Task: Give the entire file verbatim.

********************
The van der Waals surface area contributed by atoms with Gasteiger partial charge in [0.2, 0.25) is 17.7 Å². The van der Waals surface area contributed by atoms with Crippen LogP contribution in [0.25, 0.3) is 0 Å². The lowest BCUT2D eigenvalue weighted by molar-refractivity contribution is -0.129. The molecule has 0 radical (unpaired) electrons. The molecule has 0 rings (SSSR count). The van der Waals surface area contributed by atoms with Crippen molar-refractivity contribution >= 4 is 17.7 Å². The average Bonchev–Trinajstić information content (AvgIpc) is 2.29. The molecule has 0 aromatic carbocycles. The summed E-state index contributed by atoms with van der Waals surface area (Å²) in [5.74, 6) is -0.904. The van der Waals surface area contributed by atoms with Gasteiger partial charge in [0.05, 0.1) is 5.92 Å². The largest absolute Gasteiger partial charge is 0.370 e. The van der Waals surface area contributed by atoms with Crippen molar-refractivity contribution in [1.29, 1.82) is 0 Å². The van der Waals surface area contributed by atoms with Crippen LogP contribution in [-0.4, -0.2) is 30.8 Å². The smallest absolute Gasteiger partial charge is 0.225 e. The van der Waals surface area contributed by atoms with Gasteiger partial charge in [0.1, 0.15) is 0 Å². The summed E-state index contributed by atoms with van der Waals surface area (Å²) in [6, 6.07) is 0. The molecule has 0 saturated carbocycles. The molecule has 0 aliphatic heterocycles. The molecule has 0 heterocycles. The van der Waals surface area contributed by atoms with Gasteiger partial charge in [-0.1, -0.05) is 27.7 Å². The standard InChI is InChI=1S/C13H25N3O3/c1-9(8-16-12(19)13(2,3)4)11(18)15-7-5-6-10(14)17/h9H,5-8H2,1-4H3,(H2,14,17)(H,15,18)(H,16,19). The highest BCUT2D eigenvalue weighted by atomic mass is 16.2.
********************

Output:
The van der Waals surface area contributed by atoms with Gasteiger partial charge in [0.2, 0.25) is 17.7 Å². The van der Waals surface area contributed by atoms with Crippen LogP contribution in [0.25, 0.3) is 0 Å². The lowest BCUT2D eigenvalue weighted by molar-refractivity contribution is -0.129. The molecule has 0 radical (unpaired) electrons. The molecule has 0 rings (SSSR count). The van der Waals surface area contributed by atoms with Crippen molar-refractivity contribution >= 4 is 17.7 Å². The average Bonchev–Trinajstić information content (AvgIpc) is 2.29. The molecule has 0 aromatic carbocycles. The summed E-state index contributed by atoms with van der Waals surface area (Å²) in [5.74, 6) is -0.904. The van der Waals surface area contributed by atoms with Gasteiger partial charge in [0.05, 0.1) is 5.92 Å². The largest absolute Gasteiger partial charge is 0.370 e. The van der Waals surface area contributed by atoms with Crippen molar-refractivity contribution in [1.29, 1.82) is 0 Å². The van der Waals surface area contributed by atoms with Crippen LogP contribution in [-0.4, -0.2) is 30.8 Å². The smallest absolute Gasteiger partial charge is 0.225 e. The van der Waals surface area contributed by atoms with Gasteiger partial charge in [0.1, 0.15) is 0 Å². The summed E-state index contributed by atoms with van der Waals surface area (Å²) in [6, 6.07) is 0. The molecule has 0 saturated carbocycles. The molecule has 0 aliphatic heterocycles. The molecule has 0 heterocycles. The van der Waals surface area contributed by atoms with Gasteiger partial charge in [-0.1, -0.05) is 27.7 Å². The standard InChI is InChI=1S/C13H25N3O3/c1-9(8-16-12(19)13(2,3)4)11(18)15-7-5-6-10(14)17/h9H,5-8H2,1-4H3,(H2,14,17)(H,15,18)(H,16,19). The highest BCUT2D eigenvalue weighted by atomic mass is 16.2.